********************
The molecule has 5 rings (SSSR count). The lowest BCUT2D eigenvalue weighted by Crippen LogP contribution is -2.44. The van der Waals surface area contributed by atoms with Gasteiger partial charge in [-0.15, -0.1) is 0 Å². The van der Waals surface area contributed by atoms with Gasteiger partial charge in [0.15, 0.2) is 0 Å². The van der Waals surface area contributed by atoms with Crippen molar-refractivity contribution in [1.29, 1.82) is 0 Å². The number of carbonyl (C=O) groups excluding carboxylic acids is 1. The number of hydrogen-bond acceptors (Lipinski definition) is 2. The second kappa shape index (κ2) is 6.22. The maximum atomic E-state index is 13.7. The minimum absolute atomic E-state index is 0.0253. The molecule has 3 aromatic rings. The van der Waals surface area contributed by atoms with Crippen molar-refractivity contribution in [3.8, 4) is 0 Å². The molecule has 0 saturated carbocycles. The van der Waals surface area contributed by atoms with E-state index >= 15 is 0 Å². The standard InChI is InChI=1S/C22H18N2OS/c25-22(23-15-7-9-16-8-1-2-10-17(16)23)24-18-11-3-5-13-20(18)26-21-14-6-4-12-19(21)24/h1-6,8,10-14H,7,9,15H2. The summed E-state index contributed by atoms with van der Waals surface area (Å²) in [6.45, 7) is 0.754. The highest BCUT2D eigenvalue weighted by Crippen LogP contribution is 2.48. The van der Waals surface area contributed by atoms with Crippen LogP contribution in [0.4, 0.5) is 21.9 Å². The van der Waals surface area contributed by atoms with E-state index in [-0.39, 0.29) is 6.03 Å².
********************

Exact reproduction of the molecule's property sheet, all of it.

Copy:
The molecule has 5 rings (SSSR count). The lowest BCUT2D eigenvalue weighted by Crippen LogP contribution is -2.44. The van der Waals surface area contributed by atoms with Gasteiger partial charge in [-0.15, -0.1) is 0 Å². The van der Waals surface area contributed by atoms with Gasteiger partial charge in [0.15, 0.2) is 0 Å². The van der Waals surface area contributed by atoms with Crippen molar-refractivity contribution in [1.29, 1.82) is 0 Å². The number of carbonyl (C=O) groups excluding carboxylic acids is 1. The number of hydrogen-bond acceptors (Lipinski definition) is 2. The second kappa shape index (κ2) is 6.22. The maximum atomic E-state index is 13.7. The minimum absolute atomic E-state index is 0.0253. The molecule has 3 aromatic rings. The van der Waals surface area contributed by atoms with Crippen molar-refractivity contribution in [3.8, 4) is 0 Å². The molecule has 0 saturated carbocycles. The van der Waals surface area contributed by atoms with E-state index >= 15 is 0 Å². The standard InChI is InChI=1S/C22H18N2OS/c25-22(23-15-7-9-16-8-1-2-10-17(16)23)24-18-11-3-5-13-20(18)26-21-14-6-4-12-19(21)24/h1-6,8,10-14H,7,9,15H2. The summed E-state index contributed by atoms with van der Waals surface area (Å²) in [6.45, 7) is 0.754. The highest BCUT2D eigenvalue weighted by Crippen LogP contribution is 2.48. The van der Waals surface area contributed by atoms with Crippen LogP contribution in [0.4, 0.5) is 21.9 Å². The van der Waals surface area contributed by atoms with E-state index in [-0.39, 0.29) is 6.03 Å².